Ships Out of Water

April 14, 1995|By LOUIS F. LINDEN

A question raised time and again regarding the U.S.S. Constellation is, ''Why don't you just take her out of the water? Wouldn't that solve all of her problems?''

Unfortunately, no. In fact, taking the ship out of the water would aggravate some of her problems and introduce other even more difficult ones. That has been the experience of the few vessels that are presently kept out of the water, the best-known being H.M.S. Victory and the clipper ship Cutty Sark. The three primary issues regarding ships out of the water are dry rot, point loading and finances.

Dry rot is a misnomer. There's nothing dry about it. Dry rot is a category of several species of fungus. Rot spores require oxygen, fresh water and warm temperatures. All three are in abundant supply in our part of the world. Anyone who takes care of a wooden frame house is probably familiar with the problem. Dry rot destroys wood fiber and robs it of its strength, in some instances (depending on the species of rot) turning the wood fiber to mush.

Rot spores do not like salt water. It is not the water that wooden ships float in that causes them to rot, it is the infiltration of rain water and excess humidity. Salt water actually retards the growth of rot fungus. Wooden vessels rot from the top down. Removing Constellation from the water will not retard deterioration due to dry rot. Indeed, it will expose her exterior underbody to rot spores in the atmosphere and warm, moist air, increasing the possibility of new rot forming.

Dry rot can be controlled by denying the spores access to the wood, depriving them of moisture or oxygen, or reducing the temperature. None of these is practical in our temperate climate. Or one could use fungicides, but many of these are extremely toxic to humans as well as to rot spores and can't be used in areas of human habitation.

Dry rot is a significant problem in Constellation. Years of rain water infiltrating through the decks, along with less than optimal ventilation, has caused severe structural damage throughout the ship. Sodium borate will not cure the damage, but we expect it will retard the growth of rot infestations. Improved ventilation, the use of awnings to deflect rain water and improved decks will also help. But the structures has already been significantly weakened, leading us to the next issue, point loading.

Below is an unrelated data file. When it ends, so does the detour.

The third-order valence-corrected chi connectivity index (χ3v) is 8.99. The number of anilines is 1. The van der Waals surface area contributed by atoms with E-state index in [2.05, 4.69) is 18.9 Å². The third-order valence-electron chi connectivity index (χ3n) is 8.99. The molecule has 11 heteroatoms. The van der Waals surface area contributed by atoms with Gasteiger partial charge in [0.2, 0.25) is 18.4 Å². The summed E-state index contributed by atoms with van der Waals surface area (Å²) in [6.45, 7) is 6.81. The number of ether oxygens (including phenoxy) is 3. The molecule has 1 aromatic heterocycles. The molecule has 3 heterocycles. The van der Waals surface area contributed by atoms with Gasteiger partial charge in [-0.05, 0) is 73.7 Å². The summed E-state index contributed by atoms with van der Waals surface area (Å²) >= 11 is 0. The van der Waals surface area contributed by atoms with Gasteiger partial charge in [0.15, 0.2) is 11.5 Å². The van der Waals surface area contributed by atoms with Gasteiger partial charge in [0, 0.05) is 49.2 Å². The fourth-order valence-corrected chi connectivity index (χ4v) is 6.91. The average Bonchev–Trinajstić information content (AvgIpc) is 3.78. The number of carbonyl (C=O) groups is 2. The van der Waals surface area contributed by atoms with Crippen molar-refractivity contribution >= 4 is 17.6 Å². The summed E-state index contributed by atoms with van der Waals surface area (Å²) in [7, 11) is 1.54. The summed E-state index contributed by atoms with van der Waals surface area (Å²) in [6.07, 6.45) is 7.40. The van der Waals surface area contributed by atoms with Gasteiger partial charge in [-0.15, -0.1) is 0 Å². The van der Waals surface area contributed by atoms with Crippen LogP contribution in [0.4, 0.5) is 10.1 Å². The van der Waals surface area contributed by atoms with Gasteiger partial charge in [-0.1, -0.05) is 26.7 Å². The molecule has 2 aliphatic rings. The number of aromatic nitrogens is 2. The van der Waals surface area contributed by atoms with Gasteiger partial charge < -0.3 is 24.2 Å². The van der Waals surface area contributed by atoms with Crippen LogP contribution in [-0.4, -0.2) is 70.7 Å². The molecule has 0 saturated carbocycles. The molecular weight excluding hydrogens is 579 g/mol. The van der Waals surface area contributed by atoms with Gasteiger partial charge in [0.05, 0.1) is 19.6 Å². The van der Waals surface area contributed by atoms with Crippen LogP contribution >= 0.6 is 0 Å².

Ships are, by definition, enclosed vessels supported by their own buoyancy in a fluid medium, water. The structure's weight is meant to be spread evenly over the surface of the hull. A ship taken out of the water must either be supported at a number of points on the hull -- hence the term, ''point loading'' -- or it must be set in a solid medium which conforms to the hull's shape.

The latter alternative has been used with a number of vessels, including two in Seawolf Park on Pelican Island, Galveston, Texas. A destroyer escort and a submarine, U.S.S. Seawolf, both steel ships, exist in sand berths. They were floated to their resting places, then the channel was closed and filled with sand, which supports the ships.

Both ships are near to being scrapped. The sand fill allowed water to collect around the hulls, and they have rusted to the point where Seawolf's hull has holes large enough to stick your head through. With the vessels entirely supported in sand there is no practical way to gain access for maintenance, and the cost of refloating them to get them into a dry dock is prohibitive even if temporary repairs would allow refloating. They are, for all intents and purposes, dead ships. Wooden vessels would not last even as long as steel ones.

All vessels are point loaded for short periods in dry docks, which are the only practical way to service large ships. The ship rests on blocks placed under her keel and bilges. The entire weight of the ship is borne by the small portion of the hull resting on the blocks. This is not a problem in steel- or iron-hulled ships. They are stiff and much of their strength lies in their skins.

Traditionally built wooden ships are built of thousands of pieces of wood held together with (in the case of Constellation) an estimated 150,000 fasteners. The deck and hull planking seams are caulked with cotton and oakum and seam compounds. It is inevitable that the points upon which the ship rests on her bottom planking will intersect with several of these seams and joints. Subjected to greater stress than they were intended to take, they begin to distort as the wood dries and weakens. The seams begin to open, providing exposure to rot spores and further deterioration of the timber. Ultimately, the hull will sag down around the loading points, stressing the rest of the structure.

Baltimore Sun Articles
Please note the green-lined linked article text has been applied commercially without any involvement from our newsroom editors, reporters or any other editorial staff.